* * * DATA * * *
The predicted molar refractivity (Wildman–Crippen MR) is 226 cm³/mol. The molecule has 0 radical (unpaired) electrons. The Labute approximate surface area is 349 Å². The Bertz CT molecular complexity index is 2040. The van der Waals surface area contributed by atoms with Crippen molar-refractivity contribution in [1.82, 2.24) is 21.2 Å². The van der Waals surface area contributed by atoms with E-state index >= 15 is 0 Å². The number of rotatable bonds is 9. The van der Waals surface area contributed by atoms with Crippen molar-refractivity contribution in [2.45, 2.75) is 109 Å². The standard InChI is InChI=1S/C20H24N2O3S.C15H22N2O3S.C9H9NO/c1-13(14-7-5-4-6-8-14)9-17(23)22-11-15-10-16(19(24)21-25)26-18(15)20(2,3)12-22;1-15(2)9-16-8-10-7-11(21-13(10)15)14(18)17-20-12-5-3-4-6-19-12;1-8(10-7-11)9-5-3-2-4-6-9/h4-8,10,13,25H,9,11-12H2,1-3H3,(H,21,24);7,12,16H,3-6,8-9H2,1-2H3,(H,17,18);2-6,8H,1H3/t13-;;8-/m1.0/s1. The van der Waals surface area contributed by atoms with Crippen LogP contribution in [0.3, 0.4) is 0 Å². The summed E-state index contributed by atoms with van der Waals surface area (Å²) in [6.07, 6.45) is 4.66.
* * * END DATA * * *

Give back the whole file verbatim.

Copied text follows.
The predicted molar refractivity (Wildman–Crippen MR) is 226 cm³/mol. The molecule has 0 radical (unpaired) electrons. The Labute approximate surface area is 349 Å². The Bertz CT molecular complexity index is 2040. The van der Waals surface area contributed by atoms with Crippen molar-refractivity contribution in [1.82, 2.24) is 21.2 Å². The van der Waals surface area contributed by atoms with E-state index >= 15 is 0 Å². The number of rotatable bonds is 9. The van der Waals surface area contributed by atoms with Crippen molar-refractivity contribution in [2.45, 2.75) is 109 Å². The standard InChI is InChI=1S/C20H24N2O3S.C15H22N2O3S.C9H9NO/c1-13(14-7-5-4-6-8-14)9-17(23)22-11-15-10-16(19(24)21-25)26-18(15)20(2,3)12-22;1-15(2)9-16-8-10-7-11(21-13(10)15)14(18)17-20-12-5-3-4-6-19-12;1-8(10-7-11)9-5-3-2-4-6-9/h4-8,10,13,25H,9,11-12H2,1-3H3,(H,21,24);7,12,16H,3-6,8-9H2,1-2H3,(H,17,18);2-6,8H,1H3/t13-;;8-/m1.0/s1. The van der Waals surface area contributed by atoms with Crippen LogP contribution in [0.3, 0.4) is 0 Å². The summed E-state index contributed by atoms with van der Waals surface area (Å²) in [6.07, 6.45) is 4.66.